...shining light on the media, one review at a time
Twilight, Harry Potter, The Hunger Games—three series that started off as simple children’s or “young adult” books and exploded into cultural obsessions that span the generation gap and cross media borders, sweeping up adults and taking the box office by storm with movie adaptations. Why are adults so drawn to these “kids’” stories? The books’ content is much more suited for older readers, as if written for them. The surprise, then, is that publishers continue to aim such material at kids and teens that is clearly more appropriate for adults and dangerous for the young.
That said, The Hunger Games film is perhaps among the least harmful and most redemptive of the recent pseudo-children’s fiction adaptations (with the earlier Harry Potter films as an arguable exception). While not at all a movie that children or even young teenagers should see, The Hunger Games is a highly-produced film that features a creative and compelling story. This tale is dark, containing a large amount of violence, minimal offensive language, and a few moments that reveal a slightly skewed sense of morality, but the thought-provoking film has much of importance to say about the state of our current culture and the frightful direction it is headed.
With striking relevance, The Hunger Games explores the dangers and horrifying destiny of “reality TV” and desensitization to, or even craving for, violence. While showing the evils, The Hunger Games also goes so far as to suggest a possible answer to such a dystopian culture, memorably portraying the struggle of good against evil in horrible times, as well as the power of love and one individual to change the world.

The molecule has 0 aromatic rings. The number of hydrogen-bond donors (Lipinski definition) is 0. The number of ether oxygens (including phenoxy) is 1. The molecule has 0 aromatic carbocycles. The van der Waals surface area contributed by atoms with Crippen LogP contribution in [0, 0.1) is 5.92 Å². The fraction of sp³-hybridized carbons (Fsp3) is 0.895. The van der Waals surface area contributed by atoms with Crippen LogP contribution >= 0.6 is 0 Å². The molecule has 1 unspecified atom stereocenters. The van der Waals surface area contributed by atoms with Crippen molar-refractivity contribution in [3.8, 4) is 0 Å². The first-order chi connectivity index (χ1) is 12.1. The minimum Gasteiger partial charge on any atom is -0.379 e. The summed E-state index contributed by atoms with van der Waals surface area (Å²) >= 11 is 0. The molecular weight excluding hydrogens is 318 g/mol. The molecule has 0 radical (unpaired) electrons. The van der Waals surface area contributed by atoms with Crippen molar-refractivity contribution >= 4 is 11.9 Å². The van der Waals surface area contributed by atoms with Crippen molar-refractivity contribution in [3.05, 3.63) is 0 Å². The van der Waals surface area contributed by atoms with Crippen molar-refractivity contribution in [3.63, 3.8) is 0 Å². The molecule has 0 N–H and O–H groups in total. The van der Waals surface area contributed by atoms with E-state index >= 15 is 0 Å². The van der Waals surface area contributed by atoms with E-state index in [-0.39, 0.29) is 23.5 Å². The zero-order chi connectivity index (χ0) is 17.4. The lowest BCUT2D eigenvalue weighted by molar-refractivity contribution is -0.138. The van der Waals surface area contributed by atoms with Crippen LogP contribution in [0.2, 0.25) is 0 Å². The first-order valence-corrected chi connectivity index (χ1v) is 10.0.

In the post-apocalyptic world of Panem, one’s quality of life depends very much on where one is born. There are twelve districts in the land, which dramatically vary in economic health. All the districts are controlled by the Capitol, and they each have a function (mining, farming, etc.), with a corresponding income level to match.
Katniss Everdeen is from the mining District 12, and, like all the people of her district, she is often on the brink of starvation. Perhaps better than others, she has learned how to survive by becoming a skilled hunter, expert with a bow and arrow. Cultivating her survival skills enables Katniss to keep her mother and younger sister, Prim, alive with food she manages to catch.
With a deceased father and a mother who doesn’t always have the energy or inclination to parent well, Katniss fills the mothering role with Prim and has the protective, loving, and nurturing instincts to match. Her job of protecting Prim, however, becomes much more difficult when Prim reaches twelve years of age.